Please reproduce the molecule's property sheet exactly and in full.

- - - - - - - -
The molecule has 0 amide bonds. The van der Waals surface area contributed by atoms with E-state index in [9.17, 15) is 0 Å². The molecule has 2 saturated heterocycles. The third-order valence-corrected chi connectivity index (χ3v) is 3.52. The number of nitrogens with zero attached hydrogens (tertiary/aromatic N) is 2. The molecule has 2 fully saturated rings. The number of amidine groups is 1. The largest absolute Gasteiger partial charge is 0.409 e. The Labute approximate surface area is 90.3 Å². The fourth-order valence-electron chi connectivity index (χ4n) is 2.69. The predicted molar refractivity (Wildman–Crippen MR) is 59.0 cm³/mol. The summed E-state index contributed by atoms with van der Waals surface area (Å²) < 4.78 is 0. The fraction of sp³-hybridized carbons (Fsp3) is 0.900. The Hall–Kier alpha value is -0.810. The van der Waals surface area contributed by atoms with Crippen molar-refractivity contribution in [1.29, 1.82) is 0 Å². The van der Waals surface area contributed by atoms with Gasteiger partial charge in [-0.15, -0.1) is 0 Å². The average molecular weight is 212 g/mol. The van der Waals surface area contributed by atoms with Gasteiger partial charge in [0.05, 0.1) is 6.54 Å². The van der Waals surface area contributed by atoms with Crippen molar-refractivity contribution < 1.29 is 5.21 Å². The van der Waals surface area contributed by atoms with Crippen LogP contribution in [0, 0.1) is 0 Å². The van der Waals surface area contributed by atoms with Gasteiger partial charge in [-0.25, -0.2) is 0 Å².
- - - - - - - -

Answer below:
The molecule has 0 amide bonds. The van der Waals surface area contributed by atoms with E-state index in [9.17, 15) is 0 Å². The molecule has 2 saturated heterocycles. The third-order valence-corrected chi connectivity index (χ3v) is 3.52. The number of nitrogens with zero attached hydrogens (tertiary/aromatic N) is 2. The molecule has 2 fully saturated rings. The number of amidine groups is 1. The largest absolute Gasteiger partial charge is 0.409 e. The Labute approximate surface area is 90.3 Å². The fourth-order valence-electron chi connectivity index (χ4n) is 2.69. The predicted molar refractivity (Wildman–Crippen MR) is 59.0 cm³/mol. The summed E-state index contributed by atoms with van der Waals surface area (Å²) < 4.78 is 0. The fraction of sp³-hybridized carbons (Fsp3) is 0.900. The Hall–Kier alpha value is -0.810. The van der Waals surface area contributed by atoms with Crippen molar-refractivity contribution in [1.29, 1.82) is 0 Å². The van der Waals surface area contributed by atoms with Gasteiger partial charge in [-0.15, -0.1) is 0 Å². The average molecular weight is 212 g/mol. The van der Waals surface area contributed by atoms with Gasteiger partial charge in [0.05, 0.1) is 6.54 Å². The van der Waals surface area contributed by atoms with Crippen molar-refractivity contribution < 1.29 is 5.21 Å². The van der Waals surface area contributed by atoms with Crippen LogP contribution in [0, 0.1) is 0 Å². The van der Waals surface area contributed by atoms with Gasteiger partial charge in [-0.25, -0.2) is 0 Å².